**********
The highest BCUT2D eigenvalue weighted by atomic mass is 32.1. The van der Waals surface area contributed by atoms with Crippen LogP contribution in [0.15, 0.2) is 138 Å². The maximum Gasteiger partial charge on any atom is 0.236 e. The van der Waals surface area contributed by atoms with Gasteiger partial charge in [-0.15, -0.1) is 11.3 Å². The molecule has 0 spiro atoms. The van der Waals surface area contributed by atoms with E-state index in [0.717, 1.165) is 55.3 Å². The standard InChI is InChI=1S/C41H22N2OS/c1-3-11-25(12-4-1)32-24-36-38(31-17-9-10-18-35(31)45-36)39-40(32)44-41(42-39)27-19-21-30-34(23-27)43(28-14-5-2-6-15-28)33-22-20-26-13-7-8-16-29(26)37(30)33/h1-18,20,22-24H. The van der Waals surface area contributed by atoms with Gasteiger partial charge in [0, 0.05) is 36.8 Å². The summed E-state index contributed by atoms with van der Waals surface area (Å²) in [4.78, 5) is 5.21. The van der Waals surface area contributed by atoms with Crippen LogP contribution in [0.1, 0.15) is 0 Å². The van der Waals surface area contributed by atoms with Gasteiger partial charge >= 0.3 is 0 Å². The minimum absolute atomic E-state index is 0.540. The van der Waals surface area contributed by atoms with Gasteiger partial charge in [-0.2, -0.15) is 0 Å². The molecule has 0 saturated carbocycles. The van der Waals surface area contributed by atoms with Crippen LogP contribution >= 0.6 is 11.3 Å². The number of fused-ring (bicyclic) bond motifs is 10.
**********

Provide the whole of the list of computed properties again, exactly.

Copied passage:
The highest BCUT2D eigenvalue weighted by atomic mass is 32.1. The van der Waals surface area contributed by atoms with Crippen LogP contribution in [0.15, 0.2) is 138 Å². The maximum Gasteiger partial charge on any atom is 0.236 e. The van der Waals surface area contributed by atoms with Gasteiger partial charge in [-0.15, -0.1) is 11.3 Å². The molecule has 0 spiro atoms. The van der Waals surface area contributed by atoms with E-state index in [0.717, 1.165) is 55.3 Å². The standard InChI is InChI=1S/C41H22N2OS/c1-3-11-25(12-4-1)32-24-36-38(31-17-9-10-18-35(31)45-36)39-40(32)44-41(42-39)27-19-21-30-34(23-27)43(28-14-5-2-6-15-28)33-22-20-26-13-7-8-16-29(26)37(30)33/h1-18,20,22-24H. The van der Waals surface area contributed by atoms with Gasteiger partial charge in [0, 0.05) is 36.8 Å². The summed E-state index contributed by atoms with van der Waals surface area (Å²) in [4.78, 5) is 5.21. The van der Waals surface area contributed by atoms with Crippen LogP contribution in [0.1, 0.15) is 0 Å². The van der Waals surface area contributed by atoms with Gasteiger partial charge >= 0.3 is 0 Å². The minimum absolute atomic E-state index is 0.540. The van der Waals surface area contributed by atoms with Gasteiger partial charge in [-0.2, -0.15) is 0 Å². The molecule has 0 saturated carbocycles. The van der Waals surface area contributed by atoms with Crippen LogP contribution >= 0.6 is 11.3 Å². The number of fused-ring (bicyclic) bond motifs is 10.